1) Nothing says “I love you” like Ressurection.
2) If you don’t leave a body, you can’t prove their dead. Cliffs, big explosions (“There’s no way he could have survived that!”), etc. give you a chance to step out of the mechanics of mortality and bring back the (probably heavily-patched together) bad guy or even PC. As an example, I once had a PC killed by a wandering twisted archon on Mechanus, plane of absolute Law. His death would have been a major blow, as he was a prince whom the campaign involved heavily and the party had no means for ressurection. So he got knocked off a sheer cliff with the death blow, found by modrons (you know, the cute little round mechanical critters) and they rebuilt him, made him faster, stronger, better (than the corpse he nearly was). He became the six-million gold-piece prince! Aside from developing a fear of magnets, and an addiction to lubricating oil, we went on with the story with a chuckle and yet another gaming story for posterity.
3) There’s always a member of the family who could fill their kin’s shoes (see: Green Goblin/ Harry Osbourne) to plague the PCs.

These are only a few options, I’m sure any clever DM could think up plenty more for his/her given situation.

#11 Pingback By » Blog Archive » Loaded Dice – Die Rolling Lies? On June 22, 2008 @ 8:33 pm

[...] boys over at GnomeStew have posted another interesting article, this time on the topic of fudging die rolls as a DM. This [...]

#12 Comment By DarthKrzysztof On June 23, 2008 @ 11:00 am

The DM was advised to use the “Obscure Death Rule” (as I think it was called) in the original Dragonlance modules, in much that same “There’s no way he could have survived that” fashion that omnus mentions, to protect PCs and plot-critical NPCs. And, like mort_q says, it’s in the book, so it’s not cheating.

IIRC, this rule was meant to make up for the fact that, in the beginning, the setting had no clerics and no resurrection. But there’s no reason you couldn’t use it in the early phases of any campaign, when those services are unavailable or unaffordable.

That being said, if you don’t let the PCs kill the bad guy(s) sooner or later – or if the bad guys don’t stay dead – then their players are going to get frustrated.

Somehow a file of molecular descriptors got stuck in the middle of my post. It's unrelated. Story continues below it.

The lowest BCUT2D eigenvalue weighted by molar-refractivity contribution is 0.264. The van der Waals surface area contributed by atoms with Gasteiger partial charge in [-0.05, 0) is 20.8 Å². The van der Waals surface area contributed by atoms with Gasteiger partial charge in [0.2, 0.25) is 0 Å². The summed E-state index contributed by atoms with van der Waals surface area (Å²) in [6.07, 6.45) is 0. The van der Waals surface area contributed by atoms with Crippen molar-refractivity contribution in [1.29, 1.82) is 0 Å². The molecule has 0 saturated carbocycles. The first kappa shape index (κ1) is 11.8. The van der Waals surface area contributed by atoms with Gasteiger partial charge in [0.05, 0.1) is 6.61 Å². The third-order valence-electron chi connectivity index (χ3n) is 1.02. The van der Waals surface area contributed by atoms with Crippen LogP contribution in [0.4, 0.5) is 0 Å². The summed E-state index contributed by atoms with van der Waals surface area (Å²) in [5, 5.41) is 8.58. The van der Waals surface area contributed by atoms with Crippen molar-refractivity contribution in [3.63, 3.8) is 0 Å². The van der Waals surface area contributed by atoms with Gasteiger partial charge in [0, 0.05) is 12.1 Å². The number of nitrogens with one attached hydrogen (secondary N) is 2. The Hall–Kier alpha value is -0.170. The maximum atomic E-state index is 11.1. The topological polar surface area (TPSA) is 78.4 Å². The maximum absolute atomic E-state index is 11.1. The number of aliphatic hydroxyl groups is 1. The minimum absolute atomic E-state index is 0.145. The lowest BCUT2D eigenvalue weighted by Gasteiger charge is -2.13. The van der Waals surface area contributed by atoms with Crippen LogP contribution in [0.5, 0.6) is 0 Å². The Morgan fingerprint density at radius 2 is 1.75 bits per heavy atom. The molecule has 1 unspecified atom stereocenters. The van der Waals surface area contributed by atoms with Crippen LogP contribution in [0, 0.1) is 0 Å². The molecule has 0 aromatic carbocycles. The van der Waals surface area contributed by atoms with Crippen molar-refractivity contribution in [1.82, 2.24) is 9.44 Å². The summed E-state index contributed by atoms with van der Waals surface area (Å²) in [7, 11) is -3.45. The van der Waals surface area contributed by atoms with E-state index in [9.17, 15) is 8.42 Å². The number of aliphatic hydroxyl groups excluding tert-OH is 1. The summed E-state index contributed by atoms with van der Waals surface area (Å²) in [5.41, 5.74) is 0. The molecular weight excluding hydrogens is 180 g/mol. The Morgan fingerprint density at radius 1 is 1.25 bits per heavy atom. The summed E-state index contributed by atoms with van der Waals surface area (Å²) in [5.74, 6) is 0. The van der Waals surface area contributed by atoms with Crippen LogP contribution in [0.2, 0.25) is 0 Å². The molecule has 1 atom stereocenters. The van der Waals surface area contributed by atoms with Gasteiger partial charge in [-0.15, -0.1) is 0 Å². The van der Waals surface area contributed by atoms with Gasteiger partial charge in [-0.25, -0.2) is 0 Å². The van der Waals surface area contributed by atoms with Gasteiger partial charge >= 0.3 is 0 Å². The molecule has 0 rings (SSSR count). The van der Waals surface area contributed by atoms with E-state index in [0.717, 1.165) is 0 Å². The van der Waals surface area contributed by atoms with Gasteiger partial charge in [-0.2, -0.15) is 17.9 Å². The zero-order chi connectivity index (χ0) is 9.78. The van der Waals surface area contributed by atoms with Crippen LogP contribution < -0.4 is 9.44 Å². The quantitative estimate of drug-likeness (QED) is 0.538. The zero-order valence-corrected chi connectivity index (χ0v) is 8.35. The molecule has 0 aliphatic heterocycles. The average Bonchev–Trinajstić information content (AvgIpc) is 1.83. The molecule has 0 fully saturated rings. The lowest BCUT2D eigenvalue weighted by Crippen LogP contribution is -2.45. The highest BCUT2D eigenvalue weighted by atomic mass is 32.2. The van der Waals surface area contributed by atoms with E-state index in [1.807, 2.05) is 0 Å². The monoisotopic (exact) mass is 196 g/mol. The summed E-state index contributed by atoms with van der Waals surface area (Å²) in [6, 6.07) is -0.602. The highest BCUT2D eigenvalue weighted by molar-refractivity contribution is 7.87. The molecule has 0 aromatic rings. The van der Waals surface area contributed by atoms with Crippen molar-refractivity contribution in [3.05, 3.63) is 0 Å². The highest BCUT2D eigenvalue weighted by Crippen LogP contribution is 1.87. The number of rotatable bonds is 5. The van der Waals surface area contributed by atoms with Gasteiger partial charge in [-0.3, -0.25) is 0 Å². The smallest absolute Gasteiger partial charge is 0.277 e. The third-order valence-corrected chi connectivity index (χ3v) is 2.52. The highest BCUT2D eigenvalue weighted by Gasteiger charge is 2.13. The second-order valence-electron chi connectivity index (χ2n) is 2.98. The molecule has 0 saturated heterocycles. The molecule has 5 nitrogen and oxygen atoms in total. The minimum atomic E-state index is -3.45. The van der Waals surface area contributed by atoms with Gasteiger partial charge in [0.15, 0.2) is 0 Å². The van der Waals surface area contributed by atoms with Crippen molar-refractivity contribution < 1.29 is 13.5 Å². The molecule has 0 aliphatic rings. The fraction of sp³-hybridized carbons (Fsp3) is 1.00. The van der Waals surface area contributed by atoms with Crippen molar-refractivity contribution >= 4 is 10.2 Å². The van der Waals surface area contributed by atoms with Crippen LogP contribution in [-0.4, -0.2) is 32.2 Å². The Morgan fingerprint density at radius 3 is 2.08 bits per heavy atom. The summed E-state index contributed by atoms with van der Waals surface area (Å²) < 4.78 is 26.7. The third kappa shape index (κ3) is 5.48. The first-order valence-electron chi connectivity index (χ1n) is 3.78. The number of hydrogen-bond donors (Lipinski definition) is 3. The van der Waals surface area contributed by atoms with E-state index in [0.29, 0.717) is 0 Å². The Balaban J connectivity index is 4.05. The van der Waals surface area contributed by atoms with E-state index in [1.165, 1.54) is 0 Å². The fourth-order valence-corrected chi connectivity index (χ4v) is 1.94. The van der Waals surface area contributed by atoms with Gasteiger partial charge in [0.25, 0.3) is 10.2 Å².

#13 Comment By BryanB On June 23, 2008 @ 7:38 pm

I don’t like to fudge. I once played with a person who’s cheating nearly made me want to leave the game. It wasn’t fair to the other players at the table when the cheat would save the day time after time after time. Once the GM caught on to it, the group would pay the price, because the GM wouldn’t count any critical hits that the cheat inflicted on the opponents effectively leaving us a man short. Since fudging is almost the equivalent of cheating in my mind, is there ever a good time for it as a GM?

My answer is: Yes, if necessary. This is why: I’ve had to pull a few punches over the years when my dice hit an infernal hot streak. I tend to have uncanny luck on the dice going from really poor streaks to incredible prowess runs that boggle the mind. I can handle these kinds of streaks as a player, but what happens to my games if they happen as a GM? I can ruin an entire campaign with one night of natural 20s dishing out mayhem on the PCs. So then, what can I do about it? How about making adjustments to my damage rolls? Is that too far out of bounds? What about reducing the third critical on a PC to a normal hit dishing out a low damage total? I think these things are reasonable actions on the part of the GM in an effort to keep lady luck from wrecking the campaign.

Another fudging might happen if I blew it when I was designing an encounter. If I feel that I blew it with the difficulty of an encounter, then I am likely to fudge things a little bit so as to make things more equitable for the PCs. This is particularly true when I suddenly realize that a critter has some devastating attack that I had forgotten about. Why punish the PCs for my design shortcomings? Thankfully, this has become more infrequent thanks to decades of experience. I have also come to the realization that it is better to prepare an encounter with too little challenge and beef it up on the fly, than to have it be too difficult and try and figure out how to ease the challenge without being silly.

I really try to let the chips fall where they may, but sometimes a little fudge is needed. Just remember that too much fudge will make everyone at the table sick.

#14 Comment By Nefandus On June 24, 2008 @ 10:50 am

In a game with reasonably balanced mechanics, fudging dice ends up deprotagonizing the players because it removes or changes the consequences of their choices. GMs often fudge dice because they are concerned about killing a player character, and they don’t want a personal conflict at the table. Unfortunately, in fudging, they invoke that very problem.

Here’s why:

The act of fudging is an expression of GM fiat, a way of making players into passive witnesses rather than active participants who choose their fate. In a lot of the older RPGs, where there wasn’t much complexity in the tactical and strategic choices in player creation or in opposed challenges, GMs often had to “read the tea leaves” so to speak, to either add or cope with complexities offered by the players. As such, GM fiat was baked into their systems. Players and GM would negotiate what happens next, and the result was decided by the GM, though players could “suggest” an outcome. Of course it was personal – because everything was decided by the GM.